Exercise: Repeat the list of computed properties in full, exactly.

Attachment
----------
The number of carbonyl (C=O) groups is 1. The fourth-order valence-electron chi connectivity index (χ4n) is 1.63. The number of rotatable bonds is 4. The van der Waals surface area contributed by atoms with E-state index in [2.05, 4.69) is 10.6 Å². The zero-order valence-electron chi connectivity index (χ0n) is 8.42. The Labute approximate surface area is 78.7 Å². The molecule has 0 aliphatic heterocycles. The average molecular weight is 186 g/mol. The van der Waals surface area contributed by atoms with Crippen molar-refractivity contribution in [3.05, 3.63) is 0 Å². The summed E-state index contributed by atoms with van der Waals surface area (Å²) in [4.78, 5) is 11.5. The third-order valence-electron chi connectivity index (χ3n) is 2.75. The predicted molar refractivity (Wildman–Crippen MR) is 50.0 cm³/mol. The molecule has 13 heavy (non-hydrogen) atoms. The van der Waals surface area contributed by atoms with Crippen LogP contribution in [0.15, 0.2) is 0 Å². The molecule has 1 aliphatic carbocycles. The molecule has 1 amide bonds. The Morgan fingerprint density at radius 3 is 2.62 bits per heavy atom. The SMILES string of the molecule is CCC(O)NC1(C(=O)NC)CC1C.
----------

The number of carbonyl (C=O) groups is 1. The fourth-order valence-electron chi connectivity index (χ4n) is 1.63. The number of rotatable bonds is 4. The van der Waals surface area contributed by atoms with E-state index in [2.05, 4.69) is 10.6 Å². The zero-order valence-electron chi connectivity index (χ0n) is 8.42. The Labute approximate surface area is 78.7 Å². The molecule has 0 aliphatic heterocycles. The average molecular weight is 186 g/mol. The van der Waals surface area contributed by atoms with Crippen molar-refractivity contribution in [3.05, 3.63) is 0 Å². The summed E-state index contributed by atoms with van der Waals surface area (Å²) in [4.78, 5) is 11.5. The third-order valence-electron chi connectivity index (χ3n) is 2.75. The predicted molar refractivity (Wildman–Crippen MR) is 50.0 cm³/mol. The molecule has 13 heavy (non-hydrogen) atoms. The van der Waals surface area contributed by atoms with Crippen LogP contribution in [0.15, 0.2) is 0 Å². The molecule has 1 aliphatic carbocycles. The molecule has 1 amide bonds. The Morgan fingerprint density at radius 3 is 2.62 bits per heavy atom. The SMILES string of the molecule is CCC(O)NC1(C(=O)NC)CC1C.